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Newspaper Archive of
Bath County News - Outlook
Owingsville, Kentucky
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February 28, 2002     Bath County News - Outlook
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February 28, 2002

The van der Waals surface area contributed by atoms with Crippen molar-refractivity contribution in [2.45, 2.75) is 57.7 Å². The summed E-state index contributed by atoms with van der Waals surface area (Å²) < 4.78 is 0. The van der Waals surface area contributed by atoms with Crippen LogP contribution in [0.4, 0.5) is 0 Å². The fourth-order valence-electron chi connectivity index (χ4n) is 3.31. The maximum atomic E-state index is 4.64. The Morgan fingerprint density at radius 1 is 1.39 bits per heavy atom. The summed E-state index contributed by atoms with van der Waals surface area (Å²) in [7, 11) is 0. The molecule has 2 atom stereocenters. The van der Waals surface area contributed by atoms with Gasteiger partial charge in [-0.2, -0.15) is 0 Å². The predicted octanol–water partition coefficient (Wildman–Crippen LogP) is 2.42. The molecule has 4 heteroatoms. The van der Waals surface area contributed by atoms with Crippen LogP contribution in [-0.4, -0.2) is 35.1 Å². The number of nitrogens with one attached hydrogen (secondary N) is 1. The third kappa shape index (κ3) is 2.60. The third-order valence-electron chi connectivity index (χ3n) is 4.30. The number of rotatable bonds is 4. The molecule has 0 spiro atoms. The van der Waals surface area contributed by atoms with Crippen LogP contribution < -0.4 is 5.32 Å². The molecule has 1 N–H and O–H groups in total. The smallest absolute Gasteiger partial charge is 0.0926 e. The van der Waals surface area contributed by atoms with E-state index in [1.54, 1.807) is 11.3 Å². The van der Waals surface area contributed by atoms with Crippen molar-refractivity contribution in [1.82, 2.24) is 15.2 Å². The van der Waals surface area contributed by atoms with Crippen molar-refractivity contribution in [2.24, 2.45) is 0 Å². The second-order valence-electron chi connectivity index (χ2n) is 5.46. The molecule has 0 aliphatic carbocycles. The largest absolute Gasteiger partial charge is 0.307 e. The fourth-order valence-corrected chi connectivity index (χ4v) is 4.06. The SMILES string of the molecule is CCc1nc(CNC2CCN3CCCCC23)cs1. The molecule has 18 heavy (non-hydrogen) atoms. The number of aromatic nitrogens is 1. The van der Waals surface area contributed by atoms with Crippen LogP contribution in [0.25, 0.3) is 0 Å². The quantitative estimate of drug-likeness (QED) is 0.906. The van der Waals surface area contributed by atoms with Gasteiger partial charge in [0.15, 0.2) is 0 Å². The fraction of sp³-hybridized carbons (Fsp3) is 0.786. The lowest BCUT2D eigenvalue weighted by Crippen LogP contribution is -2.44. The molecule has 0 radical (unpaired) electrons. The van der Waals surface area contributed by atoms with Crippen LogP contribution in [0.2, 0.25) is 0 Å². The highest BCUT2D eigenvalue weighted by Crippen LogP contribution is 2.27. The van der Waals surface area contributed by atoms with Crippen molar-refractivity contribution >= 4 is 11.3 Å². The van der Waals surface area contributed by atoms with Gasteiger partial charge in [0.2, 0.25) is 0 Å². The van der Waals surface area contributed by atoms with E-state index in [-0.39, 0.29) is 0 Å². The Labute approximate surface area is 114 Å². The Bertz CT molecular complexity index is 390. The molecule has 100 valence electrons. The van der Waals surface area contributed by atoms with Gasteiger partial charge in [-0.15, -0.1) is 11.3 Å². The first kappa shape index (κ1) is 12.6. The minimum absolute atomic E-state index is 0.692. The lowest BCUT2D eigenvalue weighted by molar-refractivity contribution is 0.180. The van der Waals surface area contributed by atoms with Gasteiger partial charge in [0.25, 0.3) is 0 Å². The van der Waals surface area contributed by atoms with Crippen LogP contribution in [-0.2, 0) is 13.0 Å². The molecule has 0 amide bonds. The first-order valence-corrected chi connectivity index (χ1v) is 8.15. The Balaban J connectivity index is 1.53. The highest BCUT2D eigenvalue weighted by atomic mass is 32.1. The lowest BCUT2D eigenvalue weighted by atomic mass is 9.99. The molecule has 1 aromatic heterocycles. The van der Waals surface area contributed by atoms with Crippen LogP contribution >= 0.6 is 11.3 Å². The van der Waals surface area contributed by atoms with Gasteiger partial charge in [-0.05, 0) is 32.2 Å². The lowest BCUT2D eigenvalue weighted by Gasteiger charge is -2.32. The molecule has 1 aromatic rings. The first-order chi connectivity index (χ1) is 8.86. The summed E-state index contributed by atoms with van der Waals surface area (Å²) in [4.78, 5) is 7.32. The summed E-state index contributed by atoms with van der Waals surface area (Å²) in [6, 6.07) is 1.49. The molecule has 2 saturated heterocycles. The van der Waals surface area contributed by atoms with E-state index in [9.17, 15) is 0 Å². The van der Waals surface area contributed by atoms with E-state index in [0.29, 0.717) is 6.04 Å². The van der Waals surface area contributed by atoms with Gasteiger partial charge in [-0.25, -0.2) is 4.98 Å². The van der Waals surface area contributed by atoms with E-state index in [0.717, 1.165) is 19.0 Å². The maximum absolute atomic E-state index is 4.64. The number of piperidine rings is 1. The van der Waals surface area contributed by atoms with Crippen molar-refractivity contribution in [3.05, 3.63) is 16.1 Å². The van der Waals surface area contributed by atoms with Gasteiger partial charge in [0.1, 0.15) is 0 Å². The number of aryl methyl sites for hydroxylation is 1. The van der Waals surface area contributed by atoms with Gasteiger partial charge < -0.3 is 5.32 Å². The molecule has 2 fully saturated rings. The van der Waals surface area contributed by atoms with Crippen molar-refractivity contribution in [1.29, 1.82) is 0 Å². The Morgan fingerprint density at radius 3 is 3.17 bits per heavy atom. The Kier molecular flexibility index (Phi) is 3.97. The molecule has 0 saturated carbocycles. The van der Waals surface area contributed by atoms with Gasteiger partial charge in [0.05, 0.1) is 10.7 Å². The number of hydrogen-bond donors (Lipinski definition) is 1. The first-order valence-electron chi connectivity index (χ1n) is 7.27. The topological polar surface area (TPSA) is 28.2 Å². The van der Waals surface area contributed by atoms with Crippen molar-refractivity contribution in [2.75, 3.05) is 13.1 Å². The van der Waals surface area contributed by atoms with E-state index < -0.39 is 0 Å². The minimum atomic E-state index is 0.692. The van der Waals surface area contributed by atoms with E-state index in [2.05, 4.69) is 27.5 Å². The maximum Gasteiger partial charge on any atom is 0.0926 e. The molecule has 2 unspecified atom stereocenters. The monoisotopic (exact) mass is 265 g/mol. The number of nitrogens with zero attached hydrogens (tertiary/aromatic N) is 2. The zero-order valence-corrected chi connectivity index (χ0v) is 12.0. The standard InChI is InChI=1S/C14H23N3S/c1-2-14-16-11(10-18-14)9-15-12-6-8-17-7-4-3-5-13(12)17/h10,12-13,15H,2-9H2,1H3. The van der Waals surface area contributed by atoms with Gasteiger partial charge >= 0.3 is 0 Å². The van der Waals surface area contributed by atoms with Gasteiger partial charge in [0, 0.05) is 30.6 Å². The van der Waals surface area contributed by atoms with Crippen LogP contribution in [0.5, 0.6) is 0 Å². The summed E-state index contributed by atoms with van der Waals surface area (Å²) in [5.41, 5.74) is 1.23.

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THE BATH COUNTY NEWS-OUTLOOK Owingsville, Ky.--Week of February 28 - March 7, 2002 17 page j g staff. Filing and fed- Maintains all person- and fringe benefit re- range or bid is between for this position this position will be at office Gateway Commu- Inc., P.O. Box 367, Ky. 41472. for submitting applica- :h 8. You may information by Lane at 606-743-3133. iual opportunity era- ) OPERATOR WANTED websites. Edu- a factor. Call 606-247- - 8:00 p.m. Apply in person (E-31c2) ME - 2 mixed i one male and one female, 3025. TAKE ! (TM-27ctf) A WIDE BUSINESS DI RECTORY Bath Motor Parts 101 Water Street, Owingsville Phone: 606-674-2913 C & S Western Wear Wrangler Carhartt Red Wing Justin 4887 E. Hwy. 60, Owingsville 606-674-2340 Dale's Auto Sales All Vehicles Sold Below Wholesale 4887 US 60 East, Owingsville Phone: 606-674-81 O0 Jamison Contracting Michael Jamison - Owner 3735 Wyoming Road, Owingsville 606-674-8167 Kristy's Shear Delights Corner of Main & Cecil Ave., Owingsville Phone: 606-674-9777 Richie Hunt Funeral Home 89 Slate Avenue, Owingsville Phone: 606-674-6345 Jack Roe Insurance 81-A Water Street, Owingsville, KY 40360 606-674-9369 EKNS No Long Distance, Local Access Bath County "tA QOQQ Mike's Masonry Brick, Block & Stone Owingsville Phone: 606-674-3120 The Studio Tom Osborne - owner Main Street, Owingsville 606-674-2345 Lisa Rogers Realty & Auction Lisa Rogers, Broker Bobby Rogers, Auctioneer Phone: 606-674-2599 Highley Construction Vinyl-Max or Janis Windows Vinyl siding and remodeling 606-674-6488 Kountry Kettle Restaurant and catering service 53 Miller Drive, Owingsville 606-674-6420 Clear Creek Restaurant 865 Clear Creek Rd., Salt Lick 683-2170 Open 7 days, 6 am, breakfast, lunch, dinner Steaks, Seafood, Burgers, Homemade Pies Staton Electronics & Satellite Sales Satellite Systems, Amateur & CB Radio & Accessories 606-674-9159 www.statonelectronics.com - Lost from Stulltown week of January. Tri-col- I, was wearing a POLITICAL ANNOUNCEMENI 'FROM 6325 PRESTON brown and black, y 3 years old, Not huntin dog, gun shy. tag. $50.00 return. Answers to Rosie. (RM-29p3) WOULD like to thank cburch family, and have done for the hospi- cards, visits, mon- and telephone calls. to thank Mr. and Mrs. for the many deeds for us Rev. Lowell Rice I support for us anu y prayers. :h one of you, Lew, Lillie, Neal, Regina and family (LO-31pl) THANK each and er- rs, visits, phone of all for each ones was in the hospital and home. May God bless J. Phyllis Phipps (PP-31pI) AND FAMILY encouragement to me fol- surgery. I appreciate the ,food, gifts, you. Annita Heath (AH-31pl) L. (Johnny) thank each and their kindness, prayers, and flowers and death of our thanks to Bro. Jeff La- e, and the Spen- to thank the staff the staff at Mary Chiles who treated Funeral Home for God bless each and Thank You, Family of (Johnny) Donahue (SJ-31pl) Memory Lyons and in the sick- , Paul G. Edna Reed Lyons. (ERL-31pl) Carpet Connection Chad Hart 859-498-3004 Across from Judy Drive-In Carpet Sales & Carpet Shampooing The Amish Barn Solid oak and cherry furniture Frosty & Chandy McKenzie - owners 606-683-6065 We have been authorized to announce that RAY BAILEY is a candidate for the office of Bath County Judge Executive on the Democratic ticket. Your support will be appreciated m the May primary election. We have been authorized to announce that EARL JAMES NORRIS s a candidate for the office of Road CommissLoner, District 3 on the Democratic ticket. Your support willbe appreciated m the May primary election. We have been authorized to announce that WALTER B. SHROUT is a candidate for the office of Bath County Judge Executive, on the Democratic ticket. Your support will be appreciated in the May primary election. We have been authorized to announce that EDDIE MeCARTY is a candidate for the office of Bath County Sheriff on the Democratic ticket. Your support will be appreciated in the May primary election. We have been authorized to announce that BOB HUNT is a candidate for the office of Road Commissioner, District 3 on the Democratic ticket. Your support will be appreciated in the May primary election. We have been authorized to announce that JERRY CECIL is a candidate for the office of State Senate (28). Your support will be appreciated in the May primary election. We have been authorized to announce that DEBBIE WELLS EVERMAN is a candidate for the office of Bath County Sheriff on the Democratic ticket. Your support will be appreciated in the May primary election. We have been authorized to announce that ROY McCARTY is a candidate for the office of Constable, District ! on the Democratic ticket. Your support will be appreciated in the May primary election. We have been authorized to announce that JEFF "BUTTERMILK" MONTJOY is a candidate for the office of Constable, District 3 on the Democratic ticket. Your support will be appreciated in the May primary election. We have been authorized to announce that VERNON SMITH is a candidate for the office of Constable, District 3 on the Democratic ticket Your support will be appreciated Jn the May primary election. We have been authorized to announce that WAYNE WATSON is a candidate for the office of Bath County Judge Executive on the Democratic ticket. Your support will be appreciated in the May primary election. We have been authorized to announce that PALMER "JAYBIRD" CROUCH is a candidate tor the office of Bath County Jailer on the Democratic ticket. Your support will be appreciated in the May primary election. We have been authorized to announce that JAMES PROFI'IT is a candidate for the office of Bath County Sheriff on the Democratic ticket. Your support will be appreciated in the May primary election. -We have been authorized to announce that JIM BOB COPHER is a candidate for the office of Road Commissioner, District 3 on the Democratic ticket. Your support willbe appreciated in the May primary election. (JC-311 M) MSU to hold Spring Job Fair Attention Morehead State Uni- versity students! Are you looking for a full-time position, a summer job or information of a graduate school, then the Spring Job Fair on Tuesday, March 5, may have the contacts you need. More than 40 employers and rep- resentatives of graduate schools will be on campus to talk with students from l0 a.m. until 1 p.m. in the Crager Room of the Adron Doran University Center. Among those scheduled to attend are: various corporations, including Fifth Third Bank, Mitsubishi Elec- tric Automotive, AFLAC and Pee- bles Department Stores; government agencies, such as the Kentucky State Police, U.S. Department of Agricul- ture and branches of the military; and graduate schools from Kentucky and surrounding states. For those looking for outdoor jobs during the summer months, YMCA Camp Piomingo, Six Flags Kentucky Kingdom and some Girl Scout pro- grams are just a few of those organi- zations with vacancies to fill. Additional information on the fair is available from MSU's Office of Career Services, 322 Allie Young Hall or by telephone at (606) 783- 2233. A complete listing of scheduled employers, along with others look- ing to add staff, is available online at www.moreheadstate.edu/ spring_jobfair. A mystifying waterfowl season Winter winds usually sweep in from the northwest and across Ken- tucky bringing with them arctic air and cold temperatures. "The majority of weather fronts we had this winter came from the southwest or northeast," said Rocky Pritchert, migratory bird coordina- tor for the Kentucky Department of Fish and Wildlife Resources (KDF- WR). "Neither are good for migrat- ing ducks. With northeast winds, the birds follow the wind. A bird is not going to fight the weather to mi- grate." The southwestern winds brought Senior wellness --Bath Countians who attended the February Wellness Program for se- niors are pictured with guest speaker, Don Rigsby. Those attending were, front row, left to right: Junaita Jones, Willa Crabtree; back row: Lella Caudill, Geneva Gross, Jesse Wells, Don Rigsby - Director of the Kentucky Center for Traditional Music, MSU, Sandy Knipp, Dale Crabtree and Beulah Crabtree. with them balmy temperatures that kept northern waterways ice-free through most of the 2001-2002 wa- terfowl season. "There was open water all the way through the north- ern states," Pritchert explained. "With open water, there is little reason to migrate." The open water combined with the lack of snow in the northern states kept the birds at home. "Snow- fall is the primary factor in migration for both mallards and Canada geese. What you need is a good snow cover in the northern states, at least four inches minimum, but a six inch snow cover is even better to,cover those food resources. They will only mi- grate as far south as they have to in a given year. As long as they can find food, they will stay put." Although conditions were bad, there were still plenty of ducks in Kentucky when Pritchert conducted aerial counts of duck numbers. He observed 118,000 ducks in mid-Jan- uary; double the number of duck numbers in 1998 and 2000. "We had good duck numbers, but they weren't doing anything," Pritch- ert explained. "They were night feed- ing and moving back to safe areas at first light. They would spend the day on refuges or power plant lakes where there is no hunting." Also, the good rainfall in Decem- ber and snow in January filled a lot of backwater and other flood prone ar- eas with water. "The good habitat conditions really spread the ducks out," Pritchert said. He explained that ducks are very smart and very adaptable and used these conditions to their advantage. They restricted their movements to non-harvest ar- eas during the day. The goose numbers were not near- ly as encouraging. Pritchert said he expects a record low goose harvest for the Ballard and Henderson-Union reporting areas. "The lack of snow cover in the northern states kept the geese from migrating south," Pritch- ert said. Pritchert observed 263,000 Cana- da geese in January of 2001. This year, he observed only 37,000. He also said there were hundreds of thou- sands of geese in southern Wiscon- sin and in the greater Chicago area that would have migrated south. Despite the poor season, there is reason for optimism. Pritchert said the lack of harvest will mean more birds will be making the trip north to the primary breeding areas. This could translate into good production next year if habitat remains good. In addition the birds will be in great shape to migrate this spring, allow- ing them to be in prime condition to jump right into nesting. All of this should add up to better waterfowl hunting in the future. Error in 2002 Sport Fishing and Boating Guide There was an oversight in the 2002 Sport Fishing and Boating Guide in the special fishing regulations sec- tion concerning Fagan Branch Lake in Marion County, also known as Lebanon City Lake. The guide lists special regulations for crappie, blue- gill, red ear sunfish and channel cat- fish. These special regulations were removed for 2002. The only special regulations for this lake concern the ! 2 to 15 inch protective slot limit for smallmouth and largemouth bass.. All largemouth and smallmouth bass between 12 and 15 inches must be released immediately. The 2002 Sport Fishing and Boat- ing Guide is now available anywhere fishing or hunting licenses are sold or request one by calling 1-800-858- 1549. Dental health -- Febru- ary is Dental Health Month. The BCMS, BCMSYSC, STLP, and the health unit provided students with a live broadcast from the library. The guest speaker was Paula Carter, dental hygienist. At the end of the broadcast, stu- dents were able to call in ques- tions. , r *1, ,[ i su only eds', I in  NOullook. (KPS-31cl) 00PleaSe your mail label check t ....... [ Renew February 1991 I I I 114 North Blank St. I I Anywhere, U.S_ 664477 L_ ................ 1 It tells you when to renew your subscription so | you will not miss a single issue of this newspaper. $10,000 Student Loan Repayment College Tuition. Career Training. No Experience Required. Initially Part-Time. Possible Full-Time. Up to $19 an hour. 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